Assessing Your Child for Autism
The challenges of parenting a child can be daunting, but even more so if that child shows signs of an autism spectrum disorder. During Columbia Psychiatry’s BlogTalkRadio show earlier this month, Catherine Lord, PhD—renowned autism expert and director of the Center for Autism and the Developing Brain at NewYork-Presbyterian/Westchester Division—and her colleague David Kuhn, PhD, presented some first steps for parents.
Red flags: toddlers or preschoolers
- Failure to seek help from others or to point out objects of interest. Examples are failure to ask a parent to reach a toy on a high shelf or failure to bring something to Mom or Dad to look at.
- Not understanding symbolic play. Examples of symbolic play are pretending that a banana is a telephone or that the family dog is a superhero.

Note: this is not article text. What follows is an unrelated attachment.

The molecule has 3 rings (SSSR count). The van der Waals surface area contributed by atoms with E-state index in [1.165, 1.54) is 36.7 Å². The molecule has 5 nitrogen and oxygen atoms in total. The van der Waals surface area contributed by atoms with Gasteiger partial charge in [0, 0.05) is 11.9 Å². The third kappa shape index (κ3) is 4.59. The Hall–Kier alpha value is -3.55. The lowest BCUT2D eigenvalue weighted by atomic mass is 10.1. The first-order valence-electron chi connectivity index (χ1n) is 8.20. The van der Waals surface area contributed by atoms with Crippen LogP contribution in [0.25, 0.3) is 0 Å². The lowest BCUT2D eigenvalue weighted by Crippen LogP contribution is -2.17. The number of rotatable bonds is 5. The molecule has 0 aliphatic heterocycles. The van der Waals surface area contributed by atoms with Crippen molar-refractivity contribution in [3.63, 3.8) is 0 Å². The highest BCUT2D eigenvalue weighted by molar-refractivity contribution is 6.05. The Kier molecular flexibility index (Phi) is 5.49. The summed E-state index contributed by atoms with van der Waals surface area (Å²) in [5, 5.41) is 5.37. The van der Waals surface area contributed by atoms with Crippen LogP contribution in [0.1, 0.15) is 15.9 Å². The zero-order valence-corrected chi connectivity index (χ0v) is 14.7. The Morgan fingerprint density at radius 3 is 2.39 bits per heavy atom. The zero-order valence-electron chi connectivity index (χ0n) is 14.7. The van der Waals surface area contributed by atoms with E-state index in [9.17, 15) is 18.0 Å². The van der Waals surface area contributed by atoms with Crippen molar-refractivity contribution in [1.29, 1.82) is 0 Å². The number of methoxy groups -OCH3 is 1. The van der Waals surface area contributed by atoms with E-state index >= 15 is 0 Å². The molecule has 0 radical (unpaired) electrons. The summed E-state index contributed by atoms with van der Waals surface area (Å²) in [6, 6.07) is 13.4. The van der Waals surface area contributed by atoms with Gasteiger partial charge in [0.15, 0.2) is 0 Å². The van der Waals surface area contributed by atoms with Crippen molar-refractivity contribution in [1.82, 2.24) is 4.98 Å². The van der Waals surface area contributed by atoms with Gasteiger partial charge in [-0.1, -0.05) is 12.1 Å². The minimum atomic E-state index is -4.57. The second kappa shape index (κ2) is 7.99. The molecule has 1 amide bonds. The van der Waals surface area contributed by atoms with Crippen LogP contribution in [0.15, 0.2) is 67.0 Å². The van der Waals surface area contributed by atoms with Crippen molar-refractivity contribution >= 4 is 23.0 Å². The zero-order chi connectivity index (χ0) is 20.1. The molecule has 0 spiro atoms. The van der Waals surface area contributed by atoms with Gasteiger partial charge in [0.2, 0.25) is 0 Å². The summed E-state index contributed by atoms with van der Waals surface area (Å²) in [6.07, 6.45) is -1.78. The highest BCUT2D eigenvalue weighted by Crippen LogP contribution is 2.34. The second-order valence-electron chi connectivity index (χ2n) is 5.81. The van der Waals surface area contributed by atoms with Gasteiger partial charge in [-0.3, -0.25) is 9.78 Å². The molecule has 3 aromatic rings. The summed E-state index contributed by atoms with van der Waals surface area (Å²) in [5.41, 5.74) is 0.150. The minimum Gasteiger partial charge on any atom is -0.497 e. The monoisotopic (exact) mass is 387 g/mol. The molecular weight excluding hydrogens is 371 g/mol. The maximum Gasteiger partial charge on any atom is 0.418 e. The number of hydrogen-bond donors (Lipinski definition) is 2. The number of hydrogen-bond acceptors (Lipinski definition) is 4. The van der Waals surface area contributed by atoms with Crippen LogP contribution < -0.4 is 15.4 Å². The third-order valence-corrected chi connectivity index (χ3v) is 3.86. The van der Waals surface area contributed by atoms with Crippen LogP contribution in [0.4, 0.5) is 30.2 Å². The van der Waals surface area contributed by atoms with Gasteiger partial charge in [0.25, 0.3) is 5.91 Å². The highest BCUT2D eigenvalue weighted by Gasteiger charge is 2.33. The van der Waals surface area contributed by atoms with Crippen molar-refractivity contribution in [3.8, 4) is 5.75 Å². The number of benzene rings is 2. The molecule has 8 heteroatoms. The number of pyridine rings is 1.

- Difficulty understanding language as well as difficulty speaking. The child may have limited topics of conversation or not know a sibling’s name.
An assessment should include:
- A time commitment on the part of the provider. A thorough evaluation should take six to eight hours, not 15 minutes.
- Speaking with parents to get their perspective on their child’s behavior: What does the child do? Not do?
- Observing the child’s behavior in particular social settings.
- Determining how the child fits (or does not) into a diagnosis of autism.
The complete podcast is available here.
For more information on the Center for Autism and the Developing Brain, call 914-997-5848 or go to http://bit.ly/1wvnLNG.